Dissociation of opioid antinociception and central gastrointestinal propulsion in the mouse: Studies with naloxonazine

J. S. Heyman, C. L. Williams, T. F. Burks, H. I. Mosberg, Frank Porreca

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Abstract

The effect of pretreatment with naloxonazine on opioid-mediated antinociception against a thermal stimulus (55°C warm-water tail-flick test) and inhibition of gastrointestinal transit at supraspinal and spinal levels was studied in unanesthetized mice. The mu-selective agonist [D-Ala2, N-methyl-Phe4, Gly5-ol]enkephalin (DAGO), the delta-selective agonist [D-Pen2, D-Pen5]enkephalin (DPDPE) and the reference mu-acting agonist morphine, all produced antinociception after either i.c.v. or intrathecal(ly) (i.t.) administration. Morphine and DAGO, but not DPDPE, inhibited gastrointestinal transit after i.c.v. administration, whereas all three agonists slowed gut propulsion when given i.t. A single s.c. naloxonazine pretreatment, 35 mg/kg given 24 hr earlier, failed to displace the dose-response line for i.c.v. DPDPE antinociception but produced a marked rightward displacement of the i.c.v. morphine and DAGO dose-response lines for antinociception. In contrast, naloxonazine (35 mg/kg) pretreatment did not alter the antinociceptive effects of i.t. morphine, DAGO or DPDPE. The effects of naloxonazine pretreatment on inhibition of gut propulsion were the converse of those observed for antinociception at supraspinal and spinal sites; naloxonazine had no effect on the antitransit properties of i.c.v. morphine and DAGO but inhibited the antitransit properties of all three agonists when they were given i.t. These results support the view that opioids may produce their supraspinal antitransit effects at a receptor different from that mediating antinociception; morphine and DAGO mediate their antitransit effects at a naloxonazine-insensitive site, whereas their antinociceptive effects are produced at the naloxonazine-sensitive receptor. When given into the brain of mice, DPDPE appears to be producing its tail-flick antinociception at a different (non-mu) receptor, probably the delta receptor. Additionally, it appears that opioids produce their spinal inhibition of gastrointestinal transit at naloxonazine-sensitive sites, whereas spinal antinociception is insensitive to naloxonazine. These results demonstrate the difficulty in assigning specific effects to specific opioid receptors; differences are related to the endpoint studied as well as central nervous system site (brain and spinal cord).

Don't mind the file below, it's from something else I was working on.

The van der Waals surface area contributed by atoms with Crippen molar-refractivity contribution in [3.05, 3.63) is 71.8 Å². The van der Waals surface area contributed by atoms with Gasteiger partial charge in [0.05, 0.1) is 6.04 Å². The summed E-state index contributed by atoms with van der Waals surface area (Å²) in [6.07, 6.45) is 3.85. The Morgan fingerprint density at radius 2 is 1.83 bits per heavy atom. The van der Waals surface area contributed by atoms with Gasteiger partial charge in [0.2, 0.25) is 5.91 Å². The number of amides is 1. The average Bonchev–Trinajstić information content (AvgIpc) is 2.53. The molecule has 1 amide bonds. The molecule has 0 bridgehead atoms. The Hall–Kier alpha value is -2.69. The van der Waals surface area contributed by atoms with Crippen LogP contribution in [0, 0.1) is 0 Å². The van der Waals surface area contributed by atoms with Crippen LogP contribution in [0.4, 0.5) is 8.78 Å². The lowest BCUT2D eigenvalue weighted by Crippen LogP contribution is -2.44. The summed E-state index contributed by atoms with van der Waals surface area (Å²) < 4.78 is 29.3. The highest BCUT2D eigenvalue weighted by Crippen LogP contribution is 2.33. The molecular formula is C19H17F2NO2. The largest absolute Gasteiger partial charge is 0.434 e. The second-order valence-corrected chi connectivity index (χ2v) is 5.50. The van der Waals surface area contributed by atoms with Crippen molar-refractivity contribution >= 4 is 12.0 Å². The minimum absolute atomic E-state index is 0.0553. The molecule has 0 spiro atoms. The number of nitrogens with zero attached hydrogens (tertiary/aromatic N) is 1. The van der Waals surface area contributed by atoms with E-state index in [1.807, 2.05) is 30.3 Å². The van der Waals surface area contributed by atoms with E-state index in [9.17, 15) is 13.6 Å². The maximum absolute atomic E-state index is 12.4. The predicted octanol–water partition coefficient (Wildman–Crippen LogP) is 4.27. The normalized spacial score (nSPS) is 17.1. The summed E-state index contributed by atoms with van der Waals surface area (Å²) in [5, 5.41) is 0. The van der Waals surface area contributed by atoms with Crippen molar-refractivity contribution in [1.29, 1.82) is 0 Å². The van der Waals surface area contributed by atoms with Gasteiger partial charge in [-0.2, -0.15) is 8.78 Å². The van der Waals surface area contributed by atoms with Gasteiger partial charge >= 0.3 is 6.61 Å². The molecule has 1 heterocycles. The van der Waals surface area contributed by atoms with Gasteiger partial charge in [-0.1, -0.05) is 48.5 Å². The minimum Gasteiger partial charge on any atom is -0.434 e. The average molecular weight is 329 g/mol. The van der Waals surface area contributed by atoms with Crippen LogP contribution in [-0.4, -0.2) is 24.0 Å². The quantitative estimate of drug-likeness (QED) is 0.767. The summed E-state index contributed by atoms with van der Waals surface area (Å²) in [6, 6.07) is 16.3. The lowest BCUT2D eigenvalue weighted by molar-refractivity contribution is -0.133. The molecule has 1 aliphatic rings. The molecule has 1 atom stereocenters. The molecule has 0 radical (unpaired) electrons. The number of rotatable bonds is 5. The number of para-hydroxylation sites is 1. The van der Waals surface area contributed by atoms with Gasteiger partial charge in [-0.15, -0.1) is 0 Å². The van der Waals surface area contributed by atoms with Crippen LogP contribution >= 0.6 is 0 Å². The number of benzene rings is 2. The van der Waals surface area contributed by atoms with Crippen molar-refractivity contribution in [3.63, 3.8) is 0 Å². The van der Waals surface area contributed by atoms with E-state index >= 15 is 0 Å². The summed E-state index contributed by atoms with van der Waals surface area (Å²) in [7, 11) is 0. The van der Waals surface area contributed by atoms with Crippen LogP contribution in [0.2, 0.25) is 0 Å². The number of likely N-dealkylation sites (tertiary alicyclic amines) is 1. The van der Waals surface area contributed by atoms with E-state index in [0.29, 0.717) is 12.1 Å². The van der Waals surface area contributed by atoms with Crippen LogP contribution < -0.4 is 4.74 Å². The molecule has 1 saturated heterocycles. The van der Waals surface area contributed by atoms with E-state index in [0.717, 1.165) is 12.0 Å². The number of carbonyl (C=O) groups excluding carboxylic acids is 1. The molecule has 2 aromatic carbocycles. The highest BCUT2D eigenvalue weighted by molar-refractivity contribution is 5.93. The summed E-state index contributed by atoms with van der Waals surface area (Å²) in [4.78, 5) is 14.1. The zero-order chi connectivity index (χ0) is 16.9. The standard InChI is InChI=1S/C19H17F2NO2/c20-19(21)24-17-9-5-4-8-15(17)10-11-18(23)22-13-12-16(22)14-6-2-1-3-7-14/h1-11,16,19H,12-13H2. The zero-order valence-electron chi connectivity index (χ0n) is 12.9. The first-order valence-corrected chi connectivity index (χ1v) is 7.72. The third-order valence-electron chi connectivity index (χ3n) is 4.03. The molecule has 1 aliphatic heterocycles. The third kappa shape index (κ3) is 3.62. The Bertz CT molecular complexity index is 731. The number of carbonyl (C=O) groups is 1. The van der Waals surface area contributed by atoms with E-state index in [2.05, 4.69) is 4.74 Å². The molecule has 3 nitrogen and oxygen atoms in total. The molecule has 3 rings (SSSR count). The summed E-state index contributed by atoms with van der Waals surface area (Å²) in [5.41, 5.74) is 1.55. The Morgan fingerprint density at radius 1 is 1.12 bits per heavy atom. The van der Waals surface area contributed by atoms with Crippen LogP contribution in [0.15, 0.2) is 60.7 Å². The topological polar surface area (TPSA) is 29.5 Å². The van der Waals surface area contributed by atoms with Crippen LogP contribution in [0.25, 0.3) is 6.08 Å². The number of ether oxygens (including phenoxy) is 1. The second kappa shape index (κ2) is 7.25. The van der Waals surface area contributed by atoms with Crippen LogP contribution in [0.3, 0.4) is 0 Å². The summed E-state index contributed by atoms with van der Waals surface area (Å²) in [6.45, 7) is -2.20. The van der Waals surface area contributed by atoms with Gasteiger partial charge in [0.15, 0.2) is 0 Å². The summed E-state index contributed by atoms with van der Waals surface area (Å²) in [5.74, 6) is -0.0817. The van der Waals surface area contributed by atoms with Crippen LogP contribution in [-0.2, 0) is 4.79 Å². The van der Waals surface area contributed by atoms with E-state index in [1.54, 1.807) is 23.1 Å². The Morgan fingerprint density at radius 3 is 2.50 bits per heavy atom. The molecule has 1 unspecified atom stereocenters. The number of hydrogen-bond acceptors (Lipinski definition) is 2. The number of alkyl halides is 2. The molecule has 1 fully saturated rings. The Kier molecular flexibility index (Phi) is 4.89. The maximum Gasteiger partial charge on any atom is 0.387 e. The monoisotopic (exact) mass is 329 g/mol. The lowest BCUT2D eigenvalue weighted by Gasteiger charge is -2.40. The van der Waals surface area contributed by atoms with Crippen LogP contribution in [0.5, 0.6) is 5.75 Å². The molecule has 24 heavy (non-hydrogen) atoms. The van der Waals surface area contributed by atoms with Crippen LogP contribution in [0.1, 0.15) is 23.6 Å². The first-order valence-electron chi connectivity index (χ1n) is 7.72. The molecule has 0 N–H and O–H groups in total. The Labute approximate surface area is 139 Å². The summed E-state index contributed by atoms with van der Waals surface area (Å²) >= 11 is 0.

Original languageEnglish (US)
Pages (from-to)238-243
Number of pages6
JournalJournal of Pharmacology and Experimental Therapeutics
Volume245
Issue number1
Publication statusPublished - 1988

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ASJC Scopus subject areas

  • Pharmacology

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